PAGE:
OMG CRAFTERS LOOK AT THIS!!!!
I came across Shibori Dyeing on Pinterest and fell right in love. I've always loved tie-dye but Shibori...Shibori is like tie-dye on Adderall. SO PRETTY!!!
I was a bit intimidated, honestly, but then I thought, "What the hell?" Most of my best decisions start that way. :) And this? THIS, FOLKS?
I wanted to try as many different techniques as I possibly could, so this is a long and photo-heavy post. Ready?
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- a 5-gallon bucket
- a bottle of Rit Dye (traditional Shibori is navy blue so that's what I got, but you can use ANY color!)
- rubber gloves
- plastic bag
- rubber bands
- embroidery thread
- and of course a yard of white cotton fabric
I took my yard of fabric and cut it thusly: two long strips, four small napkin-sized pieces, and one larger headscarf-sized square:
Then, I put some hot water into the bucket and soaked the fabric for about 20 minutes to prepare it for the dye:
I started with the long pieces (I'll call them A and B). There were three different ways I wanted to use to actually dye it (as far as dye strength and length of time), and the two long pieces will enjoy the first of those three.
Here's one long piece:
I pinched up a bit of it and wrapped a rubber band TIGHTLY around the pinched bit about an inch down.
I did that all over the scarf, evenly spaced:
Now on to piece B!
I folded it up from the short end accordion-style:
All the way up:
Then turned and did another accordion fold the other way so it made a nice little bundle:
Then I wrapped it with rubber bands to hold it in place:
On to piece C!
The large headscarf piece.
I folded it in half lengthwise, then again, then again.
I folded down one corner to make a triangle:
Then I folded the triangle back behind the strip, then folded another triangle down, then back, then down, etc. until I got this flag fold:
Secured the three corners with rubber bands:
And moved on to my napkin pieces (D, E, F, and G)!
D got straight lines straight-stitched through the fabric:
Then I scrunched it up along the threads and tied the threads off nice and tight:
Napkin E got little embroidered spirals, placed like the 5 of clubs, on each corner and in the center:
Squished them up, tied them off, and put it aside:
Napkin F got some wavy diagonal straight stitches (I'm calling it "free-form", LOL):
Again, squished it all up and tied it off tightly:
Finally, Napkin G got sort of the most random and made up treatment. I sort of half-accordion-folded half-squished the napkin:
Then wrapped embroidery thread tightly around it, tying it off at each end:
I also grabbed a big cotton sheet and tore it into various pieces and scrunched, wrapped, and rubber-banded it a little more randomly. I didn't have any photographic evidence of that process, but I do have finished pictures below!
Now...LET'S GET DYEING!
Dye Process #1: I mixed 1 Tbsp. of dye with 1 cup of VERY hot water (around 140F). It probably goes without saying that ANYTHING you use for dyeing - cup measures, spoon measures, buckets, towels, rubber gloves - should ONLY be used for dyeing from that point forward.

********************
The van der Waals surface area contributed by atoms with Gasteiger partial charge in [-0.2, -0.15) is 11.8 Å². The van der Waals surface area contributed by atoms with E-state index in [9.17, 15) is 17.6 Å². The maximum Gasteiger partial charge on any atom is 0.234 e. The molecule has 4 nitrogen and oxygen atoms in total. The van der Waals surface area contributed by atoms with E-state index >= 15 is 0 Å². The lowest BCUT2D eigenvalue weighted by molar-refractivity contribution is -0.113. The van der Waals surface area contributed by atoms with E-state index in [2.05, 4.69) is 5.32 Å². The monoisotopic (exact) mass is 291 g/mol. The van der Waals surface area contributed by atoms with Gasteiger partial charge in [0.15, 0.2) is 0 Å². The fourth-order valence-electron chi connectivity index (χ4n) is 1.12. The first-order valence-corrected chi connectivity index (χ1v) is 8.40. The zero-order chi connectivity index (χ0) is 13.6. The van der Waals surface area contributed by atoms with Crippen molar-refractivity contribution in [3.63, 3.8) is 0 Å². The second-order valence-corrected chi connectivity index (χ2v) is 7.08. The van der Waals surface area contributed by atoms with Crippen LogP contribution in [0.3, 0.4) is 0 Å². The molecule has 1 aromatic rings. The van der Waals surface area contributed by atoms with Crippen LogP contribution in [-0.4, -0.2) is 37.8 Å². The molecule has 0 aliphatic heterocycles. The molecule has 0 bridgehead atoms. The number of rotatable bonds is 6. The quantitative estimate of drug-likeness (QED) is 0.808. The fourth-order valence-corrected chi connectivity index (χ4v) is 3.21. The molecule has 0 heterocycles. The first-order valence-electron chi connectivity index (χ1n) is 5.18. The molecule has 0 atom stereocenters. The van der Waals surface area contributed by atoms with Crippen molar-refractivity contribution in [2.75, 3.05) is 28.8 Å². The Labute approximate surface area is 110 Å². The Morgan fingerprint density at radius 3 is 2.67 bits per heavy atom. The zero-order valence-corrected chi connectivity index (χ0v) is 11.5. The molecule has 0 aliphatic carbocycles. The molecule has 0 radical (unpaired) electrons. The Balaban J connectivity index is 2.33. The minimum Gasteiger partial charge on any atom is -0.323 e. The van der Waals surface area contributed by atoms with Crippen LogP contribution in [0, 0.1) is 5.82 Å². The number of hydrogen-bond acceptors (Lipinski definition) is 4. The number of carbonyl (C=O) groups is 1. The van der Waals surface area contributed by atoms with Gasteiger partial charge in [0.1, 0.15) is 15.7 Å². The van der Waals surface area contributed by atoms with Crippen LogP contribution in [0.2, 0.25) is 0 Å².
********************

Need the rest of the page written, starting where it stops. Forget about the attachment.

Dumped that whole mixture into the bucket:
Then I took pieces A and B (the long scarf pieces) and quickly dipped them into the dye (wearing my rubber gloves of course). I made sure they were well-saturated, then dropped them immediately into a plastic bag and closed it off. There they would sit for 24 hours:
(Gross picture but it was hard to take pictures during this part!)
Then I put around a gallon of hot water into the bucket to dilute the dye mixture a little bit. Into that went allllll the rest of the pieces. The headscarf (piece C) got 5 minutes in the dye bath. The rest of the pieces got a full 30 minutes.
As each one came out, I removed the rubber bands and embroidery thread and rinsed the piece fully in cold water. Each piece also then got a quick no-detergent wash in the washing machine, and a low-heat tumble dry.
Below...BEHOLD! My results!
Okay FIRST of all, diluting the dye clearly dilutes the strength of the color. A lot of these came out purple instead of navy blue, which was kind of a bummer.
The 5-minute headscarf came out kind of nice! The flag fold made these cool little lines and geometric patterns:
The napkins (which were in for 30 minutes) came out GREAT!
Here's the one with the straight lines I stitched:
And here's the one with the diagonal stitches:
Here's the one I scrunched and wrapped (LOOK at those zebra-like stripes!):
And here's the one with the spiral embroidery - not the most impressive, I think:
Here's one of the pieces of sheet I threw in at the last minute (again, in the diluted dye bath for 30 minutes)...this one was accordion-folded and rubber-band-wrapped similar to piece A above:
And this one was just scrunched up and wrapped with multiple rubber bands up and down the length:
This one got a diagonal accordion-fold-scrunching technique with rubber bands wrapped all around it:
The STARS OF THE SHOW however were the ones I dipped in the stronger dye solution and let sit in a bag overnight:
Look at those!!! AMAZING!!! That is definitely the way to go if you want strong color and well-defined patterns. I HATE waiting 24 hours for beauty, but in this case? It is SO WELL WORTH IT!
Try this folks! It's easy and fun! And the results cannot be beat. You can probably look forward to seeing a variety of Shibori techniques, colors, and projects from me in the future!